The above picture was posted by Mike Adams, the so-called “Health Ranger,” on his blog. In it he writes, “This parody cartoon grew out of the idea that vaccines are ‘shots’ that are being increasingly forced upon children and teens.” Yes, I see what you did there. One can only wonder at the intelligence of his typical reader if such a “clever” play on words needs to be explained in the first sentence. Of course, one can only wonder at Mike’s own intelligence as he writes, “Most modern vaccinations are, of course, a form of chemical violence against children” (emphasis in original). That’s right, chemical violence! Continuing, “But far too many of today’s vaccines are chemical concoctions that are entirely unnatural to the human body. To force them into the bodies of innocent children is an act of medical violence.”
I never cease to be bothered by the use of words like “unnatural” in this context. I have no idea what it means. The vaccines are, of course, wholly natural. They are wholly inside nature, harvested and compounded by wholly natural means, and all of this is done by wholly natural beings. At no point is any part of this process or end result outside of nature. Nowhere along the line is it “unnatural.” No one is praying to some unholy denizens from the hoary netherrealms in an effort to cultivate, manufacture, or distribute vaccines. I mean, that would be unnatural. Someone might say that it is the manufacturing itself that makes it unnatural. While that would be weird, and I might not like it, at least in that case I would get what these people mean. But then I’m hit with “all natural” products that are absolutely processed and manufactured. “Natural” supplements that come in pill forms are processed and manufactured in exactly the same way that the supposed unnatural products are. And, obviously, they’re all chemicals, so it can’t be the fact that the products in question have a chemical nature that gives them the attribute of unnatural-ness. In the end, the word just seems to be completely empty and used for the express purpose of generating fear. That seems a pretty dishonest and rotten thing to do.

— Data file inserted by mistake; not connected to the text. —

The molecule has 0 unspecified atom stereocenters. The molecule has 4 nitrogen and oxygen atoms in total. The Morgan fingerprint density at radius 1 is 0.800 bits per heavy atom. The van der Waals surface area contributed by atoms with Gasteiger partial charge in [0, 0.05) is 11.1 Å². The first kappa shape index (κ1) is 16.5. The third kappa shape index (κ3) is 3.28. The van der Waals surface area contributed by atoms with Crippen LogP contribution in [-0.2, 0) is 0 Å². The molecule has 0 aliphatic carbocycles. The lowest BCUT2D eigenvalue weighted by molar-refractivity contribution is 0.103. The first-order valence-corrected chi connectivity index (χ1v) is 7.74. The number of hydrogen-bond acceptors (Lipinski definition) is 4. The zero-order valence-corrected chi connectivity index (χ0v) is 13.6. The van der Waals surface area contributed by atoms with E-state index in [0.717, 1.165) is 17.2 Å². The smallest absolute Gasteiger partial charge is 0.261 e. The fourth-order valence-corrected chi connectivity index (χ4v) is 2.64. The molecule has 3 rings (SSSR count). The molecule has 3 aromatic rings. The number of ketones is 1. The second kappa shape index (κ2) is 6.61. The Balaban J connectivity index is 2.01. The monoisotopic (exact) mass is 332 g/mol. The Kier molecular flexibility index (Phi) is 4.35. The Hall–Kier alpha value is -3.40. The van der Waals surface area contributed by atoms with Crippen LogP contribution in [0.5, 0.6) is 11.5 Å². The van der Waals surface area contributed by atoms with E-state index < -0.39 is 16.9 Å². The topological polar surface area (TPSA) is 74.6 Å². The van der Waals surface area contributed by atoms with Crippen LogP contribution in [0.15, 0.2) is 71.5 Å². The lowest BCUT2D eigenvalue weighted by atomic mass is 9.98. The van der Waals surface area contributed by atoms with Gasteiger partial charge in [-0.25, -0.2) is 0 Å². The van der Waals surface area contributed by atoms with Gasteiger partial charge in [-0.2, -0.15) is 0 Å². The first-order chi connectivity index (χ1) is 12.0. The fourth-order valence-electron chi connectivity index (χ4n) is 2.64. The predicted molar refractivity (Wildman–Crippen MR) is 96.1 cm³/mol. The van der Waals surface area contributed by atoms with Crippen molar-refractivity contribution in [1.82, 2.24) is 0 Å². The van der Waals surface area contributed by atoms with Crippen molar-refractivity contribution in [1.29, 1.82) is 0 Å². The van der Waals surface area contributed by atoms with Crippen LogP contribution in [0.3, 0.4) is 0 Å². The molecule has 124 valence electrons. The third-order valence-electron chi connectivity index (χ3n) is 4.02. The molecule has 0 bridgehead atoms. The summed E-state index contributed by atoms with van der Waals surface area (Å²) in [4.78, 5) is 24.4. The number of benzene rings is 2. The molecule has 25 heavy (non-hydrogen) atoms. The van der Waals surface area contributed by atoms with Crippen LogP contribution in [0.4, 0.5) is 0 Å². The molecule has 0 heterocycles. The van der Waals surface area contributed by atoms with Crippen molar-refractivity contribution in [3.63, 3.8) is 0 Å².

I guess I could pick on phrases like “chemical concoction” here too (wait, “chemical concoction”), but I’m hoping my readers are a little brighter than Adams’ and can pick up on the fact that the above criticism applies to this as well.
But wait, boys and girls, it gets even better. Adams also writes,
The doctor in this parody cartoon was intentionally created to depict a "crazed" mad doctor because nothing turns an ordinary doctor into a mad man faster than an argument about vaccines. While he may seem to be a reasonable person on all other subjects, once you challenge him on the dangers of over-vaccination of children, all reason gets thrown out the window and he morphs into a raging lunatic of unscientific emotion.
That’s right. It is not people such as Adams who resort to irrational arguments like absurd and disgusting ad hominems when discussing vaccines. Nope, it’s those “mad doctors.” When Adams depicts doctors who support vaccinations as gun-toting lunatics with maniacal grins shooting enormous syringes that look to be loaded with glowing re-animator fluid into a classroom of terrified children, he’s participating in a rational dialogue. Of course. And when he further writes, “The complete lack of scientific evidence supporting the safety and efficacy of vaccines makes no difference to [the doctor]. ‘Vaccines need no science,’ he’ll say, ‘Because everybody knows they work!’” he’s being completely honest and sincere. Oh, wait…
Sometimes you just have to sit back and scratch your head over this stuff. He’s explicitly attacking people I know. He’s explicitly saying that individuals who are working hard to keep people I love safe are “mad men.” Something needs to be said in response to this. Is it appropriate to call Adams crazy? It’s hard to say. He’s either crazy or a vicious and terrible liar. Regardless, he clearly cannot be trusted, and people need to speak out against such awful and unwarranted attacks. The only thing more disturbing than this cartoon are the comments Adams’ readers write in response. Have a look. Laugh or cry.